IRELAND: The longings and the lessons in the Mass Rocks

One of our frequent, fecund, and most flexible of commentators here alerted me to a piece at National Catholic Register.

I find this simultaneously discouraging and encouraging.

Ireland’s ‘Mass Rocks’ Are Becoming Popular Again

Remote flat rocks in the hills of rural Ireland were once popular places for small groups of people who had gathered to participate in the Holy Sacrifice of the Mass in the mid-16th century and beyond. They became known as “Mass Rocks” and there were thousands of them dotted all over Ireland, helping the Catholic faith survive under persecution while providing the Catholic Church with thousands of priest-martyrs — including famous saints such as St. Oliver Plunkett, the Archbishop of Armagh.

During the 1650s, when Oliver Cromwell and his troops came to Ireland, many of the clergy had to flee for their lives, while others stayed and remained faithful in order to minister to their scattered flocks — albeit in secret and in disguise. The Holy Sacrifice of the Mass was said in the open on a rock which more than likely came from one of the monasteries or churches that Cromwell and his thugs had burned down and looted. The Penal Laws were enacted in 1695 whereby bishops and priests were banned from Ireland. Many went to safe countries like France, Portugal and Hungary, as was the case of Bishop Walter Lynch of Clonfert, who brought with him a miraculous image of Our Lady, “Consoler of the Afflicted.” Ireland was consecrated to Our Lady before this very image in 1662 by all the Irish bishops before their departure from Ireland.   [I did not know that!]

Since March 2020, with the COVID-19 lockdown in Ireland, people have begun returning to the Mass Rocks to pray while the churches up and down the country were closed. While some faithful priests offered the Mass with small groups of the faithful at the Mass Rocks, other groups of laity would gather [NB] and place priestly vestments on a Mass Rock while praying the Rosary and the Chaplet of Divine Mercy together. [*sniff*] This way, in the face of the lockdown and other obstacles, the Catholic faith and prayer is being preserved in the rural countryside of Ireland.

The Catholic bishops in Ireland will admit to having lost a large portion of the Catholic population who will never return to the Church or to the sacraments. Much of the blame lies with the bishops themselves, who for years ignored the call to instruct, to teach and to abandon sugarcoated homilies, while ignoring the steady advance of same-sex unions and abortion in the country.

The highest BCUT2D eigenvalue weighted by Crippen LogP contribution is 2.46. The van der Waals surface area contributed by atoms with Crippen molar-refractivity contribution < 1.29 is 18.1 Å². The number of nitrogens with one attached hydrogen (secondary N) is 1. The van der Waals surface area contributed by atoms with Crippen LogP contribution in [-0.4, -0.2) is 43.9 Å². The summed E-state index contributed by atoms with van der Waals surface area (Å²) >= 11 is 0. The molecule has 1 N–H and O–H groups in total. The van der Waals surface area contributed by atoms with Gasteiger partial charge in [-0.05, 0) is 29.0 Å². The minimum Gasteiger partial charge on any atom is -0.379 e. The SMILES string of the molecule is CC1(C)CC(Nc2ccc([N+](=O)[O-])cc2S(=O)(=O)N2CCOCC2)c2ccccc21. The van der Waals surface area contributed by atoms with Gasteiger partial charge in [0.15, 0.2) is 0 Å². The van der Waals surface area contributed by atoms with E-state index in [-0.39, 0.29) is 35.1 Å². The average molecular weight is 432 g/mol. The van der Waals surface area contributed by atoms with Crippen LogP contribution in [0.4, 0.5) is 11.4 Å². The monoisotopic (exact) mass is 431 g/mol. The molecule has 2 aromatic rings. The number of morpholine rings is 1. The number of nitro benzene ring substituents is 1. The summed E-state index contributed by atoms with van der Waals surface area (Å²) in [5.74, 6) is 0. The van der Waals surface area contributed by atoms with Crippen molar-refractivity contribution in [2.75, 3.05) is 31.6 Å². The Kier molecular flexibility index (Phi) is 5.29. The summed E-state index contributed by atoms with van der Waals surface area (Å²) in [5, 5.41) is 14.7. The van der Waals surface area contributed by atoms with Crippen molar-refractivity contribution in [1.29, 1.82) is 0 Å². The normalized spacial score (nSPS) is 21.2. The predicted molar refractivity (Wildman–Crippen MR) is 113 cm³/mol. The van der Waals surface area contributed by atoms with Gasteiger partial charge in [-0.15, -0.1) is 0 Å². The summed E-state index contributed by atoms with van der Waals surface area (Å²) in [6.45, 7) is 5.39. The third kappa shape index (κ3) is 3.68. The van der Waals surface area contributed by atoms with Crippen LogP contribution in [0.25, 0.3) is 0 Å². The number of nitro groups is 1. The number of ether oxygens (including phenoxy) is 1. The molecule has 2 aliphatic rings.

Should another lockdown be enacted again for any period of time, the faithful people, like their forefathers before them, will return again and to Ireland’s beloved and revered Mass Rocks to pray, with or without their priests. May the Sacred Heart of Jesus and the Immaculate Heart of Mary now triumph over all evil and every sickness — let Christ be Over all Viruses and Infectious Diseases (COVID).

That image of people at a Mass rock, with vestments but no priest…. gosh.

We are seeing the Church experience a Job-like testing. If Christ endured a Passion, the Church must endure a Passion as well. The Passion reveals the radical, unfathomable depths of God’s love. We must learn to recognize this love, and manifest it. We are going to experience painful but purifying down-sizing. We must creatively form places where the Faith and love can “dwell”, habitats of Faith.

In the wake of the terrible scandals which deluged Ireland, Benedict XVI urged in a letter to the Irish people that they return to traditional faith and faith practices.

That doesn’t apply to Ireland alone, but everywhere.

About Fr. John Zuhlsdorf

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  1. ex seaxe says:

    There has been a sudden and steep rise in cases in the last three weeks, both in Ireland and the UK. The Irish have reimposed the ban on public religious services, which they dropped many weeks ago. I suspect this surge has more to do with the start of the football season than other factors. Although the matches are behind closed doors, fans want the crowd atmosphere so gather to watch in bars. The Irish government at least has the sense to ban that as well.
    Some of my most memorable liturgical experiences involved crowd roaring as well, for example shaking the roof of Westminster Cathedral with the congregational parts of Credo III. (Though we would be no match for the organ at full throttle).

  2. Kevin says:

    Pray and Fast, then pray and fast some more, lest, to a man our Bishops may be lost! The Silence, is black and it’s deafening.

  3. Kathleen10 says:

    Pope Benedict, I believe, saw this coming. Before everything went south he mentioned the likely, smaller church that was coming.
    Fr. Z I’m not proud of this, but I’m not ashamed either. I haven’t been to Holy Mass since March. I hope to go tomorrow, but will not approach for Holy Communion because I haven’t been to Confession. The church has left the faithful behind. The church, chases the world. We know the church still exists, in the Traditional Latin Rite. It seems likely that until the people are again hearing Mass in the fields, the church will continue to chase the world. When the money runs out, so will the hirelings who are in the seats of power. But when will China run out of money. China has very deep pockets.